1. I give you another of Sir William Davenant’s wonderful views of old London. This is Putney bridge and the village of Putney as seen from Fulham village c.1750.
2. Ed Miliband finally decided yesterday to do something about his Deficit Attention Disorder (one of Paul Waugh’s finest lines). The text of his speech is here, but the Labour leader summarised it in one pithy sentence in reply to a question from Patrick Wintour of The Guardian afterwards:
“Are you think about borrowing for investment, for example in road and rail?”
Miliband: “I want to be sort of clear about this. So, we are targeting a surplus on the current budget as well as the national debt falling.”
In other words, “Yes.” But “I want to be sort of clear about this” became the phrase of the day.
There wasn’t much in the speech, and a lot of what was in it made no sense. He contrasted Labour’s sensible or common-sense spending reductions with Tory slash and burn spending cuts, when the only difference is that Labour’s would be an unspecified amount smaller than the Tories’. He also repeated that a Labour government would balance the books “as soon as possible” in the next Parliament. Well, that could be in the first year if you simply decided not to spend any public money at all.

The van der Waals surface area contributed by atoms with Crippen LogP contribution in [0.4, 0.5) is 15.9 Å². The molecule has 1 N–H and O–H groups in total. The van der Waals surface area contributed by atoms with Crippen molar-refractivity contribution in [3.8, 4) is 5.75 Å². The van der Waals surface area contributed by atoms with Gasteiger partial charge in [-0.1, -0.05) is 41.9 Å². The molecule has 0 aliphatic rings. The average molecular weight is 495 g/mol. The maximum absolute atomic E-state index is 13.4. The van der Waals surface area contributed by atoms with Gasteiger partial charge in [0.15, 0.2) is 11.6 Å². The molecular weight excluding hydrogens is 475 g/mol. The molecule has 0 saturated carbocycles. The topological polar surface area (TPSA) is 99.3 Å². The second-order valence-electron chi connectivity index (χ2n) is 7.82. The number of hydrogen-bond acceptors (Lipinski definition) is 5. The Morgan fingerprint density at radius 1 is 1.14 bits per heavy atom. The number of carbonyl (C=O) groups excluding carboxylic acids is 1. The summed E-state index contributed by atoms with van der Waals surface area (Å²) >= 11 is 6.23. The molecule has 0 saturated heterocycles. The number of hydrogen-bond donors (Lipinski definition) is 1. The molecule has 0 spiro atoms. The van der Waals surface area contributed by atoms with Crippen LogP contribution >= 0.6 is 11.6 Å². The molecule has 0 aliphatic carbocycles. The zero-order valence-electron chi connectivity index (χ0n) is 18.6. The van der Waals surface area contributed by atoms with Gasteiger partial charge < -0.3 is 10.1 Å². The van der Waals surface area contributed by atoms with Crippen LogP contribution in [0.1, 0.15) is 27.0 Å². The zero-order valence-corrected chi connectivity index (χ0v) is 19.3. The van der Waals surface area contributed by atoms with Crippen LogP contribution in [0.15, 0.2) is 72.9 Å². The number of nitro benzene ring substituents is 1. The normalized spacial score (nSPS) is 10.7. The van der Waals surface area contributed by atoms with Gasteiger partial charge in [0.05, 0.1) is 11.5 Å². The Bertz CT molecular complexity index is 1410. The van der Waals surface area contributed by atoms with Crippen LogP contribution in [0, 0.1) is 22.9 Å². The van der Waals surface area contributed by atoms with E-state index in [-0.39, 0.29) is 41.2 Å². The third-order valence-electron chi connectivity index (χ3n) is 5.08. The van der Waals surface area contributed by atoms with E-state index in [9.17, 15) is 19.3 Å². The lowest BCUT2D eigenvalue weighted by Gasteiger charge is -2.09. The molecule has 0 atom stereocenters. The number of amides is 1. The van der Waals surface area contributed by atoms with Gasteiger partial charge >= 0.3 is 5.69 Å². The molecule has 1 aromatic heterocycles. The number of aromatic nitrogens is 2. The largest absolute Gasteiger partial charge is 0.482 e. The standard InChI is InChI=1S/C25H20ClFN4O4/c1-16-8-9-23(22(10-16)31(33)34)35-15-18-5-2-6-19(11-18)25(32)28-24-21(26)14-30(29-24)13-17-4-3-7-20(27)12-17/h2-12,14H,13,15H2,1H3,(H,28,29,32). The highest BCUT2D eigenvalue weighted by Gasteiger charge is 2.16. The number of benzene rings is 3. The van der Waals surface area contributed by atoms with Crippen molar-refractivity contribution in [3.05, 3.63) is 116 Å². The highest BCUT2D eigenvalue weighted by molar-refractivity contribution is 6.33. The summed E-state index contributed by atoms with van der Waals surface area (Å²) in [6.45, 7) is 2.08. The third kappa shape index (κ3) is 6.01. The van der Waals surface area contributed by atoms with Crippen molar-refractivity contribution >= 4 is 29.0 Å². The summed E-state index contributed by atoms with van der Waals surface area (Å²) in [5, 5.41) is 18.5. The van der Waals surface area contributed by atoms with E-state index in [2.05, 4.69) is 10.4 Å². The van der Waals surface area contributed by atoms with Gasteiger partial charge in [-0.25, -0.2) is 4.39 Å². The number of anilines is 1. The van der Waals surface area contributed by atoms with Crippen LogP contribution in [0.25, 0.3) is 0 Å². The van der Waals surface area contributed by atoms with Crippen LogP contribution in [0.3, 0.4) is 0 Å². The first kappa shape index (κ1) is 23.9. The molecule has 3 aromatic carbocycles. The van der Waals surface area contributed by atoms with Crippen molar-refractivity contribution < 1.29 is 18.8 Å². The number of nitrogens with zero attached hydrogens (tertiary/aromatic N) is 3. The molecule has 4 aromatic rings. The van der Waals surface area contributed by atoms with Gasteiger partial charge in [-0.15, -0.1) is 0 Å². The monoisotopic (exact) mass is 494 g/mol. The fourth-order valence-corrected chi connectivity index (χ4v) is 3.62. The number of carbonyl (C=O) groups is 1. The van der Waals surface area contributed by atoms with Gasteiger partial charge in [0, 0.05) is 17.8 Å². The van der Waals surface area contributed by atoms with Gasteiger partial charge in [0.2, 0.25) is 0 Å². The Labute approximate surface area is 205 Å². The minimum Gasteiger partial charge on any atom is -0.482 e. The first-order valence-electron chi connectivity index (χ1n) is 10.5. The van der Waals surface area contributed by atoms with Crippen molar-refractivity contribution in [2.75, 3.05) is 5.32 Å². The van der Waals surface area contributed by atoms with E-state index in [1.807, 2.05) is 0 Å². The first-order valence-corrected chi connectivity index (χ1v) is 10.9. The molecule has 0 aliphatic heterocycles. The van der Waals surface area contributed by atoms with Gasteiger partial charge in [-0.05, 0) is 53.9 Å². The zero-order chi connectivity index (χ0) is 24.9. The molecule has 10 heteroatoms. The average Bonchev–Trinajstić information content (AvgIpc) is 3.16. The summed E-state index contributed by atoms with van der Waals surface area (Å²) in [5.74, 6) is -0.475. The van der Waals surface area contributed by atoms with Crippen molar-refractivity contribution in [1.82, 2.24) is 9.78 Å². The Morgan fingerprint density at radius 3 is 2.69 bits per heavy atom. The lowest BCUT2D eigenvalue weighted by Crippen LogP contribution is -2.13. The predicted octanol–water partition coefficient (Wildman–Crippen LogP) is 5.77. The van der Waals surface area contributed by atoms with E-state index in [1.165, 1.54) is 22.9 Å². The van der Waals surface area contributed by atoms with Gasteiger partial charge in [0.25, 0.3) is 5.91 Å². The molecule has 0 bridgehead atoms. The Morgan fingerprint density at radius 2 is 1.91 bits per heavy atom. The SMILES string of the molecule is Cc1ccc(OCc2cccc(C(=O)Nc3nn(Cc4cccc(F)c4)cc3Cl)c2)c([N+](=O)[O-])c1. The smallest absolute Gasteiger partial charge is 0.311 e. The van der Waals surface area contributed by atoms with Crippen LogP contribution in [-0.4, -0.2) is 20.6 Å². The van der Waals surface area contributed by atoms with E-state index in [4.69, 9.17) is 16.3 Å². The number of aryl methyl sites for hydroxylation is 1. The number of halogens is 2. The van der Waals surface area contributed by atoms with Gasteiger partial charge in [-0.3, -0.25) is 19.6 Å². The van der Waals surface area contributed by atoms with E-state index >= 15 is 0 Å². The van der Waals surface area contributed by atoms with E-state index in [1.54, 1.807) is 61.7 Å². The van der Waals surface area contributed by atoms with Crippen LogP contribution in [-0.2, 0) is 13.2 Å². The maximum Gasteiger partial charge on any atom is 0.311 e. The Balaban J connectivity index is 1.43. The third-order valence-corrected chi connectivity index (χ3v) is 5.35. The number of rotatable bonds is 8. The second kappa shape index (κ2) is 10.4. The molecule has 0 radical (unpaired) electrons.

The speech was content-free, therefore, but at least by giving it he was pretending to care that the government is spending more than it is raising.
Hopi Sen explained why this matters: “It is no good having lots of clear red water if voters assume it is just a sea of red ink.”
2. Anoosh Chakelian watched Nigel Farage vs Russell Brand on BBC Question Time last night so that we didn’t have to.
3. Diane Abbott was on London Live yesterday, and was asked what she thought of Blairites. “They're very nice people. But sometimes they remind you of the undead.”
4. Michael Keaton, interviewed in ShortList: Christian Bale recently said he felt jealous to see Ben Affleck wearing the cape and cowl – do you ever get that?
“No. Do you know why? Because I’m Batman. I’m very secure in that.”
5. Returning to Ed Miliband’s speech, here is the chart in last week’s Office for Budget Responsibility report on the Autumn Statement that gave rise to the 35 per cent figure (actually 35.2 per cent) for public spending as a share of national income, which is supposed to be a scary return to the levels of the 1930s – and which gave Miliband his chance to attack George Osborne as the top-hatted, face-grinding, mill-owners’ friend. As you can see, however, the 35.2 per cent, which no one expects Osborne to achieve in 2019/20, is only barely below the level at which mass destitution prevailed in the nation in 2000/01, under the oppressive Tory chancellor, Gordon Brown:
Flip Chart Rick has a useful discussion about the whole business this morning.
6. And finally, thanks to Chris Heaton-Harris for starting us off with:
How do you count cows?
Use a cowculator.
Martin Wood asked:
For sheep do you use an abaacus?
For counting snakes, you just need an adder.